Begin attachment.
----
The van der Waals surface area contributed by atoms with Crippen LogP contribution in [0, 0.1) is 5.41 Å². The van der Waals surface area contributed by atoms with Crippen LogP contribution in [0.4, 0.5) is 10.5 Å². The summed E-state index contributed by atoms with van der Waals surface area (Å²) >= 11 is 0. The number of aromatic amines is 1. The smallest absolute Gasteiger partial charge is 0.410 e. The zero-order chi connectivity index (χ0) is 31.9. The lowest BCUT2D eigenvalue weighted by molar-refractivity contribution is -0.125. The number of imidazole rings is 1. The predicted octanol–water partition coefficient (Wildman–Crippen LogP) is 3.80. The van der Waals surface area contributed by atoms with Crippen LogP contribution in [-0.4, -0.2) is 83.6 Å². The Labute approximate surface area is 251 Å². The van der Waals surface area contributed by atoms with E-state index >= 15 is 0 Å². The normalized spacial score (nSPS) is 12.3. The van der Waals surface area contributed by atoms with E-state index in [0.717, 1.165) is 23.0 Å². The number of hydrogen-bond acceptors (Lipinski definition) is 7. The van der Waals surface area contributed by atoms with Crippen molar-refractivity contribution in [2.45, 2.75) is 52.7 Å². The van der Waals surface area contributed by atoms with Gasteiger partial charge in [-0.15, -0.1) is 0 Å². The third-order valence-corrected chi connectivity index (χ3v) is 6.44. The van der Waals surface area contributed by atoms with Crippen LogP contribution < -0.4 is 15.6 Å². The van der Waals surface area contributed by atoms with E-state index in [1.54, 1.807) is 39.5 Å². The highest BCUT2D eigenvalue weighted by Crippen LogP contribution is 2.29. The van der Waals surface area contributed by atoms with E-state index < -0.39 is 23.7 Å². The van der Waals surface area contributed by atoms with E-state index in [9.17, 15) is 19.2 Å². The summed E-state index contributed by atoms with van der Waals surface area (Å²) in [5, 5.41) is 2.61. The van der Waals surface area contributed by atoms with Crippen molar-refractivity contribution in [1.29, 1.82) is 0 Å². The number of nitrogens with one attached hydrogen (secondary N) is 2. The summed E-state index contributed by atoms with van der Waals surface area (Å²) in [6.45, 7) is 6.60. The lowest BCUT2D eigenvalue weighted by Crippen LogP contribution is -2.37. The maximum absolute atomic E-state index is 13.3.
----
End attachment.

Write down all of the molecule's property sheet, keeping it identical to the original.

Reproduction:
The van der Waals surface area contributed by atoms with Crippen LogP contribution in [0, 0.1) is 5.41 Å². The van der Waals surface area contributed by atoms with Crippen LogP contribution in [0.4, 0.5) is 10.5 Å². The summed E-state index contributed by atoms with van der Waals surface area (Å²) >= 11 is 0. The number of aromatic amines is 1. The smallest absolute Gasteiger partial charge is 0.410 e. The zero-order chi connectivity index (χ0) is 31.9. The lowest BCUT2D eigenvalue weighted by molar-refractivity contribution is -0.125. The number of imidazole rings is 1. The predicted octanol–water partition coefficient (Wildman–Crippen LogP) is 3.80. The van der Waals surface area contributed by atoms with Crippen LogP contribution in [-0.4, -0.2) is 83.6 Å². The Labute approximate surface area is 251 Å². The van der Waals surface area contributed by atoms with E-state index >= 15 is 0 Å². The normalized spacial score (nSPS) is 12.3. The van der Waals surface area contributed by atoms with E-state index in [0.717, 1.165) is 23.0 Å². The number of hydrogen-bond acceptors (Lipinski definition) is 7. The van der Waals surface area contributed by atoms with Crippen molar-refractivity contribution in [2.45, 2.75) is 52.7 Å². The van der Waals surface area contributed by atoms with Gasteiger partial charge in [-0.15, -0.1) is 0 Å². The third-order valence-corrected chi connectivity index (χ3v) is 6.44. The van der Waals surface area contributed by atoms with Crippen LogP contribution < -0.4 is 15.6 Å². The van der Waals surface area contributed by atoms with E-state index in [1.54, 1.807) is 39.5 Å². The highest BCUT2D eigenvalue weighted by Crippen LogP contribution is 2.29. The van der Waals surface area contributed by atoms with E-state index < -0.39 is 23.7 Å². The van der Waals surface area contributed by atoms with E-state index in [9.17, 15) is 19.2 Å². The summed E-state index contributed by atoms with van der Waals surface area (Å²) in [5, 5.41) is 2.61. The van der Waals surface area contributed by atoms with Crippen molar-refractivity contribution in [1.29, 1.82) is 0 Å². The number of nitrogens with one attached hydrogen (secondary N) is 2. The summed E-state index contributed by atoms with van der Waals surface area (Å²) in [6.45, 7) is 6.60. The lowest BCUT2D eigenvalue weighted by Crippen LogP contribution is -2.37. The maximum absolute atomic E-state index is 13.3.